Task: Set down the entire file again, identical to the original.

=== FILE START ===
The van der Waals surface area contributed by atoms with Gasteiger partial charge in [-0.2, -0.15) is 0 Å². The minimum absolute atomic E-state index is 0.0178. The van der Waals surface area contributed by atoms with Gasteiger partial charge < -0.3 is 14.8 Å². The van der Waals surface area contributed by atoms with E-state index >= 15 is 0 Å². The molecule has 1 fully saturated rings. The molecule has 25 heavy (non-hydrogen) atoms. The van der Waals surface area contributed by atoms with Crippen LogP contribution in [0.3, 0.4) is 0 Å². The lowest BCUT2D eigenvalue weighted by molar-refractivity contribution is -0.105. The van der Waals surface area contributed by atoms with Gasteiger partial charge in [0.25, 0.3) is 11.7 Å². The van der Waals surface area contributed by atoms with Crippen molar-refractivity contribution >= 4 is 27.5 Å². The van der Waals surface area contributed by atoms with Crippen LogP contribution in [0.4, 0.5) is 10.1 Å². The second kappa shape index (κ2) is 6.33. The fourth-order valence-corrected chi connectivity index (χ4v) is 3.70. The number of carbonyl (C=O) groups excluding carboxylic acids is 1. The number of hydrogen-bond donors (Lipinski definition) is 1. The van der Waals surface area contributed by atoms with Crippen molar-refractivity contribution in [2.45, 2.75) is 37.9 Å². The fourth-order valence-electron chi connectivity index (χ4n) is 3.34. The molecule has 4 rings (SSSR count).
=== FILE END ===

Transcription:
The van der Waals surface area contributed by atoms with Gasteiger partial charge in [-0.2, -0.15) is 0 Å². The minimum absolute atomic E-state index is 0.0178. The van der Waals surface area contributed by atoms with Gasteiger partial charge < -0.3 is 14.8 Å². The van der Waals surface area contributed by atoms with E-state index >= 15 is 0 Å². The molecule has 1 fully saturated rings. The molecule has 25 heavy (non-hydrogen) atoms. The van der Waals surface area contributed by atoms with Crippen LogP contribution in [0.3, 0.4) is 0 Å². The lowest BCUT2D eigenvalue weighted by molar-refractivity contribution is -0.105. The van der Waals surface area contributed by atoms with Gasteiger partial charge in [0.25, 0.3) is 11.7 Å². The van der Waals surface area contributed by atoms with Crippen molar-refractivity contribution >= 4 is 27.5 Å². The van der Waals surface area contributed by atoms with Crippen LogP contribution in [0.4, 0.5) is 10.1 Å². The second kappa shape index (κ2) is 6.33. The fourth-order valence-corrected chi connectivity index (χ4v) is 3.70. The number of carbonyl (C=O) groups excluding carboxylic acids is 1. The number of hydrogen-bond donors (Lipinski definition) is 1. The van der Waals surface area contributed by atoms with Crippen molar-refractivity contribution in [2.45, 2.75) is 37.9 Å². The fourth-order valence-electron chi connectivity index (χ4n) is 3.34. The molecule has 4 rings (SSSR count).